• Strategy integration: Departmental strategies, for example, communication, marketing, digital, political and technology strategies, must be aligned with each other and with your association’s strategic goals.
  • Governance integration: Having a diversity of perspectives, backgrounds, experience and skills on your board and in other leadership positions isn’t just the right thing to do, it’s the smart thing to do if you want to have a healthy, thriving association. That means including those who don’t talk, look, act and think like your current leadership. Shorten your leadership ladder and clear any real and perceived barriers to involvement.
  • Staff integration: One department can’t create content alone. One department can’t mobilize grassroots political action alone. One department can’t recruit leaders alone. You get the idea. Brains in collaboration work better than brains in a departmental box. Let your people go!

Put the Kibosh on the Culture of Control

Collaboration won’t happen unless leadership and department heads release control. Their need for control hinders your organization’s success. For example, no matter what worked in the past:

  • You can’t control the devices and platforms staff uses at work.
  • You can’t control what people say about your association either in real life or online.
  • You can’t control staff’s understandable urge to call BS on stale bylaws, policies, procedures and cultural habits.
  • You can’t control members’ desires to create the membership experience they want instead of the one you’re used to providing.

The more you try to control, the more you dampen spirits and creativity. In time, the best staff will move on and the best industry conversations and events will happen elsewhere. I predict micro-managers and control freaks are going to have a tougher time working in this profession because the association community is too smart for their nonsense.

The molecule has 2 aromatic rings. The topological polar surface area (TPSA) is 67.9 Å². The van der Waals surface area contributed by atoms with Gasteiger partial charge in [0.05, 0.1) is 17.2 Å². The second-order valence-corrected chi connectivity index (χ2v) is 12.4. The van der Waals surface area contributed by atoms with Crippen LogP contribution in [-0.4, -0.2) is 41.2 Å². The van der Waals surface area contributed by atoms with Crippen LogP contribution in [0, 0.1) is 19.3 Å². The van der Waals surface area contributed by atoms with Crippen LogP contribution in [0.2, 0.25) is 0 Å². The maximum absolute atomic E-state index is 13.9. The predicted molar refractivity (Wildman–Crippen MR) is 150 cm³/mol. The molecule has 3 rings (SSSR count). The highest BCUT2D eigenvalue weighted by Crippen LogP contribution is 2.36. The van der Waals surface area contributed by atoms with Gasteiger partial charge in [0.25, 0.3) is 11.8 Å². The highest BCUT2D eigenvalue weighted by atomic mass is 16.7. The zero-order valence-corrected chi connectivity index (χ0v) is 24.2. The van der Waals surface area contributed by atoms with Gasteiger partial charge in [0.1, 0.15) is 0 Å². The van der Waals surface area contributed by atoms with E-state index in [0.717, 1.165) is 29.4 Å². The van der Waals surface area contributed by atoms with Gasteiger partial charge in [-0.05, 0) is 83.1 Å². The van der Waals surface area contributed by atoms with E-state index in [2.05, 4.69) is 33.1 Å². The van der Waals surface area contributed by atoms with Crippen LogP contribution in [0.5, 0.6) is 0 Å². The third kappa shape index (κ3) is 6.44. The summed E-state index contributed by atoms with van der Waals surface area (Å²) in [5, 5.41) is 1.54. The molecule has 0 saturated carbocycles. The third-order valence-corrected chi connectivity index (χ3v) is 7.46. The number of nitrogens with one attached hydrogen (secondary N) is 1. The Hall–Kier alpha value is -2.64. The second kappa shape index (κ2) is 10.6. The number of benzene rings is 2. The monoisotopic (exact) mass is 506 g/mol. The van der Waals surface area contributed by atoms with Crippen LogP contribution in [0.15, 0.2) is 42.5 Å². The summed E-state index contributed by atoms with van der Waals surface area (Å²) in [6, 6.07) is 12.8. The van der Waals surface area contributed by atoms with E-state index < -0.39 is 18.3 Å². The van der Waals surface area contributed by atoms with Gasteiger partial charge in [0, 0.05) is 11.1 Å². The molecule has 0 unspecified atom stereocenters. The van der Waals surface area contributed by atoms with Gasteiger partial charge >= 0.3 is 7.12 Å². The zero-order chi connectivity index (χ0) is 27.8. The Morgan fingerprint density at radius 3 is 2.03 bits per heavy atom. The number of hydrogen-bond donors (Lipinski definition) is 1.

Associations are rewarding places to work, and our association community is a fascinating space to work in. However, in many associations, culture is what holds you back. It’s time to lose the mindsets, processes, policies and traditions that stand in the way of truly fulfilling your mission. 2014 is the year to experiment with new ways of building community and relationships, sharing knowledge, making voices heard, solving problems, advancing careers, and helping businesses and people grow and thrive.

Deirdre Reid, CAE is a freelance writer who still believes in the Power of A.

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Deirdre Reid

Deirdre is a freelance writer, blogger and copywriter. The association community remains her professional home after spending ten years at national and state associations overseeing membership, vendor programs, marketing, publications, chapter relations and more. Away from her laptop, you can find her hiking, doing yoga, cooking new recipes, volunteering at the history museum, or relaxing in a comfy chair with a good book and glass of wine or craft beer.